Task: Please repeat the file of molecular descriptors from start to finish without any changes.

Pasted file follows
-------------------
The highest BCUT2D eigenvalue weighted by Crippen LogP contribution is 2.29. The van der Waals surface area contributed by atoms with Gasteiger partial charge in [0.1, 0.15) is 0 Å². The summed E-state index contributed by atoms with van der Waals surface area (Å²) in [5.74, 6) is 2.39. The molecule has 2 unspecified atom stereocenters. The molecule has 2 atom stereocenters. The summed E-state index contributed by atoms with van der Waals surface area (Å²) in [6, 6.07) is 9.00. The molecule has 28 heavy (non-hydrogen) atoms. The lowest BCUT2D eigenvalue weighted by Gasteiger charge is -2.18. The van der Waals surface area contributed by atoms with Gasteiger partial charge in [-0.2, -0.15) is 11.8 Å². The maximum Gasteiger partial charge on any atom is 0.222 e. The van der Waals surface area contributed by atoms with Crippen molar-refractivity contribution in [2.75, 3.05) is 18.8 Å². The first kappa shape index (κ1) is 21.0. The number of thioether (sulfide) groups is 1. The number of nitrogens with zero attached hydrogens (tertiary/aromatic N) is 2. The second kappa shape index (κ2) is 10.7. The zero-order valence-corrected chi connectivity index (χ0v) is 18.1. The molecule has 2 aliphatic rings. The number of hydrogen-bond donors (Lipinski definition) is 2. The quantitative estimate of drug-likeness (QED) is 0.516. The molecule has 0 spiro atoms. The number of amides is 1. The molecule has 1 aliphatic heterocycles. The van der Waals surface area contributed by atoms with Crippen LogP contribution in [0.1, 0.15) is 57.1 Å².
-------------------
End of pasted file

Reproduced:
The highest BCUT2D eigenvalue weighted by Crippen LogP contribution is 2.29. The van der Waals surface area contributed by atoms with Gasteiger partial charge in [0.1, 0.15) is 0 Å². The summed E-state index contributed by atoms with van der Waals surface area (Å²) in [5.74, 6) is 2.39. The molecule has 2 unspecified atom stereocenters. The molecule has 2 atom stereocenters. The summed E-state index contributed by atoms with van der Waals surface area (Å²) in [6, 6.07) is 9.00. The molecule has 28 heavy (non-hydrogen) atoms. The lowest BCUT2D eigenvalue weighted by Gasteiger charge is -2.18. The van der Waals surface area contributed by atoms with Gasteiger partial charge in [-0.2, -0.15) is 11.8 Å². The maximum Gasteiger partial charge on any atom is 0.222 e. The van der Waals surface area contributed by atoms with Crippen molar-refractivity contribution in [2.75, 3.05) is 18.8 Å². The first kappa shape index (κ1) is 21.0. The number of thioether (sulfide) groups is 1. The number of nitrogens with zero attached hydrogens (tertiary/aromatic N) is 2. The second kappa shape index (κ2) is 10.7. The zero-order valence-corrected chi connectivity index (χ0v) is 18.1. The molecule has 2 aliphatic rings. The number of hydrogen-bond donors (Lipinski definition) is 2. The quantitative estimate of drug-likeness (QED) is 0.516. The molecule has 0 spiro atoms. The number of amides is 1. The molecule has 1 aliphatic heterocycles. The van der Waals surface area contributed by atoms with Crippen LogP contribution in [0.1, 0.15) is 57.1 Å².